Saturday, January 08, 2011

The Weekend Read

Sex Without Love
by Sharon Olds

How do they do it, the ones who make love
without love? Beautiful as dancers,
gliding over each other like ice-skaters
over the ice, fingers hooked
inside each other's bodies, faces
red as steak, wine, wet as the
children at birth whose mothers are going to
give them away. How do they come to the
come to the come to the God come to the
still waters, and not love
the one who came there with them, light
rising slowly as steam off their joined
skin? These are the true religious,
the purists, the pros, the ones who will not
accept a false Messiah, love the
priest instead of the God. They do not
mistake the lover for their own pleasure,
they are like great runners: they know they are alone
with the road surface, the cold, the wind,
the fit of their shoes, their over-all cardio-
vascular health--just factors, like the partner
in the bed, and not the truth, which is the
single body alone in the universe
against its own best time.

Well, it isn't a poem about running but the analogy lingers decades after I first encountered this poem, probably the most famous Olds poem. To be alone on the road, in the poem, in one's practice, to go far, as she did, into the self. In a meeting yesterday a room full of writers bandied about the collaborative aspects of writing--community, publication, editorial processes, etc--and that's true, absolutely true. But ultimately, writing is a long distance practice. Best not looked at too directly. Best tended to the way that a runner tends to his or her goals, which is to say, best do it, daily alone, or with one's own goals in mind. The middle distance, the bend in the road, a pleasurable view...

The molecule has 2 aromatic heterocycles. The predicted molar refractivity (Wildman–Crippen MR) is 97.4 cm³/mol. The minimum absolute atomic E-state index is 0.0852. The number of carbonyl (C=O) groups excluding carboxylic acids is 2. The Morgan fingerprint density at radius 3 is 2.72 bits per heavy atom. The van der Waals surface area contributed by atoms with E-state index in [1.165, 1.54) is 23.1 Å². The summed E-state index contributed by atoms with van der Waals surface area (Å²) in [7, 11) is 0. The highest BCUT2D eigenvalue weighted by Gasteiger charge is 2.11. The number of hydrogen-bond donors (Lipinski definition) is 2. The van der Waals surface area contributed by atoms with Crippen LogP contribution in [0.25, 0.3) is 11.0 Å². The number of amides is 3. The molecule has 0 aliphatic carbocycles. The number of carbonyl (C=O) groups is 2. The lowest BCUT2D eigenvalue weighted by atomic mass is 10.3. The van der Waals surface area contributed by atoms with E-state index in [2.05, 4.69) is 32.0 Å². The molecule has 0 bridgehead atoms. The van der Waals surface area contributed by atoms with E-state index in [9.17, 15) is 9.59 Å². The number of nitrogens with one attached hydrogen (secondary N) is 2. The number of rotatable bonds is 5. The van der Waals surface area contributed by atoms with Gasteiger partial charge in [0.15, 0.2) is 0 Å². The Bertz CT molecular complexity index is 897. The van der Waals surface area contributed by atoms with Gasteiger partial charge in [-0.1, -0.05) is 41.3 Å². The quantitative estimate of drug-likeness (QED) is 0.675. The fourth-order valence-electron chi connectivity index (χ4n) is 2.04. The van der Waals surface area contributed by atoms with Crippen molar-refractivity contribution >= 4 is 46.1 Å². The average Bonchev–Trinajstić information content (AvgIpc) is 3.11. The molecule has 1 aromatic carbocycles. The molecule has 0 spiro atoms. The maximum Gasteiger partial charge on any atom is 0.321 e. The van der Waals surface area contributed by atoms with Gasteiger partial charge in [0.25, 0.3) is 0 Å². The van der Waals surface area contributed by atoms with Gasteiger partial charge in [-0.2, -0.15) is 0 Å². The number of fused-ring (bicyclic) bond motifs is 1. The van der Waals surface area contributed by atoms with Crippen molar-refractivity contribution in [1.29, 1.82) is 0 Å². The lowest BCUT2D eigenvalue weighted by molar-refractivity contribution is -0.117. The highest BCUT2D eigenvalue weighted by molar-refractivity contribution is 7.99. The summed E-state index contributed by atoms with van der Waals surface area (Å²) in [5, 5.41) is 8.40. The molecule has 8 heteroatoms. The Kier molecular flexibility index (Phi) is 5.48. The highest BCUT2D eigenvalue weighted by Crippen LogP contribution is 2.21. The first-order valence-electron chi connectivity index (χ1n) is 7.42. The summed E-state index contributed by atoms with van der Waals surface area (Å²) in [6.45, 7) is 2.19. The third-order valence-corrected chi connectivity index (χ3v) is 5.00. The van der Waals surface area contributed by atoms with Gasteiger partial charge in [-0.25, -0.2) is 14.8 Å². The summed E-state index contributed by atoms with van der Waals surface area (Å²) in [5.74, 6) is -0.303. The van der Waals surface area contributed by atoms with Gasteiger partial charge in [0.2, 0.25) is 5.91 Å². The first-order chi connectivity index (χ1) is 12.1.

At a reading in November someone asked Jeramy Dodds and Lisa Robertson if they remembered their own lines. If they came to them now and then. I thought it was such a strange and instinctive question and I was happy to hear it. Beyond the idea of the poem is there a visceral link, an umbilical cord, that perhaps isn't severed?

I haven't read Sharon Olds in a long time. Her work, all these years later, seems almost a parody of these early, urgent poems and I simply can't read her anymore. It feels as if the poet has attempted to *not* let her practice grow. The titles are firmly domestic, feature mothers, fathers, sons and daughters, going back, back, to 1937, to the Month of June,  the poet at the centre of her family, watching, "do what you are going to do," she says, "and I will tell about it..." I wonder about the way that poets situate themselves in family narratives as if, like the cast of the Star Trek Enterprise, we can wander out into these distant, and unique dramas, and interact without harm? Or, put another way, does our well-meaning neutrality, our looking, have a price?

More generously, perhaps as a reader I have gone in a direction too far from our original place of commonality and can only wave back fondly when the lines from the poem come to me. And they do. They return again and again as a kind of perfect example of this kind of poetry, this confessional, this scrubbing of one's daily life. They do come back though, with a tinge of nostalgia for a time when a poem seemed whole to me. Impenetrable. When I believed what I read.

It's not that I don't trust poetry, it's that I am suspicious of sincerity.

I'm not saying that one can't write about one's life. Look at these early Olds' poems. Look at Rae Armantrout, Erin Moure, these poets chronicle the dailiness, but their dailiness is huge. Is cast, not with simple metaphors and interior imagery, but by taking the small ache of the heart and casting it into the universe of ideas, the history of human thought. They are all there, the mothers, the brothers, the desire to go back to a certain moment... I guess I'm saying it's hard, very hard to do well, and to do new, and to do fresh, even, it seems, when you once nailed the form.

Over the years the imitators of Olds have multiplied, but few have taken the risks she took, at least in these early books, and few have sliced their skin and flayed their veins with such style. As the boozy mother in Hannah and her Sisters says, "Now how can you act when there's nothing inside to come out?" Indeed.

--Sina Queyras

1 comment:

Jen said...

Really nice exploration--and a really aha! moment for me when you discuss the dailiness of early Olds, Armantrout and Moure.